Speaking to VentureBeat, SpikySnail co-founder Niv Fisher has criticised the Xbox 360 dashboard and Xbox Live Marketplace in general for a failure to "encourage discovery or diversity", with too much storefront space given over to "nongame applications" and retail games.
"XBLA's marketplace has gotten way tougher in the last couple of years with a few titles getting lots of promotion, exposure, and sales, and the rest are getting hit pretty hard," he told the site. "At least compared to how it used to be, the store certainly hasn't grown 'well'."
SpikySnail's Xbox Live Arcade debut is The Splatters, a "a physics-based action-puzzler", released in April 2012. "I've heard people describe it as a mix of Peggle and World of Goo, which is OK for a one-liner," Fisher explained. "But it is much more than that. It's about how amazing our brains are - people, collectively, not us at Spiky Snail - at figuring out stuff. How simple interactions can bring control and direction into what seems like a chaotic system."
The game was solidly reviewed, but SpikySnail feels a combination of stiff competition and obscurity have cost it sales. "There's a combination of several factors, which I still hope Microsoft will address at some point," Fisher commented. "I feel the current dashboard just doesn't work well as a storefront, especially if you want to encourage discovery or diversity.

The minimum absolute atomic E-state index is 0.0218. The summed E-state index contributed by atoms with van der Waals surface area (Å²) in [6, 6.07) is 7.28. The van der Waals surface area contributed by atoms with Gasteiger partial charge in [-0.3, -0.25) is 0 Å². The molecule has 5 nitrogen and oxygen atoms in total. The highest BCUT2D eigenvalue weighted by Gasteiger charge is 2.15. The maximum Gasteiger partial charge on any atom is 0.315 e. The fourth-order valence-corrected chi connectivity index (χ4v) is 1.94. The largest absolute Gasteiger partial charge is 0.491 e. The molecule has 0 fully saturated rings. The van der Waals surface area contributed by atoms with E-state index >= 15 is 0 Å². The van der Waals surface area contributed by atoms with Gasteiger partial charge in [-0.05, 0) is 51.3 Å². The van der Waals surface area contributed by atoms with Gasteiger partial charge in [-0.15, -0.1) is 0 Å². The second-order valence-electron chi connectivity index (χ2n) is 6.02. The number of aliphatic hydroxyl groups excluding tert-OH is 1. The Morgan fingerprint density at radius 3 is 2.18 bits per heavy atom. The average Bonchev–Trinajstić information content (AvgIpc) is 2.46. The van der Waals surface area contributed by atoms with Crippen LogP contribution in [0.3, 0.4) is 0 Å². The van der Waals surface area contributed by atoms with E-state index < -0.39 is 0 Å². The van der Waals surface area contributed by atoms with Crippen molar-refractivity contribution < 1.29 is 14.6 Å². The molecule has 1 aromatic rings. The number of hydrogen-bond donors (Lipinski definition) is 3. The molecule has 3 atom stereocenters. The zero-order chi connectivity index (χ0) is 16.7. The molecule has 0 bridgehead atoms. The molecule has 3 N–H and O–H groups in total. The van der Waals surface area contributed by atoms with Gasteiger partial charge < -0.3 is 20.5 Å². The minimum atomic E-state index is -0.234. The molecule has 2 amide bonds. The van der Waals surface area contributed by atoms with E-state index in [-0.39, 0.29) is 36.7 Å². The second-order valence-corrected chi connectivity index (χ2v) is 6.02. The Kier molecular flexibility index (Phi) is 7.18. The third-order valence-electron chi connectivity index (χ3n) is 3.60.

"Games are hard to find, there's no friend recommendation system, and lots of the store promotional space goes toward nongame applications - and now, also downloadable retail games. Sales are usually poorly promoted, and dashboard placement is sold and bartered with. Small developers like us have very little to offer here and are often left on their own."
"The Splatters was on sale for only one day, but with a very significant price drop," he went on. "It was, by far, our best-selling day ever. Having already done a couple of sales before, it just goes to show the power in-dashboard promotion has over everything else, including reviews or media coverage.
"If this was something Microsoft would do more regularly, I think it would do a whole lot toward a healthier marketplace. It's really nice to have a big hit like Minecraft break all previous records, but that's really saying more about Minecraft than it is about XBLA in general."
"The first couple months after launch, we were pretty disappointed with the sales. But looking at the numbers since, we're actually in very good company, sadly. Meaning, we're not the only ones getting hit, and great games are getting lost in that store, which is a real shame."
I spoke to a number of leading independent developers about the future of Xbox Live Arcade last year. Suffice to say, Fisher isn't the only one who has bruised feelings about support from Microsoft.
For more on what tomorrow holds, check out our piece on Xbox Live's 10 year history.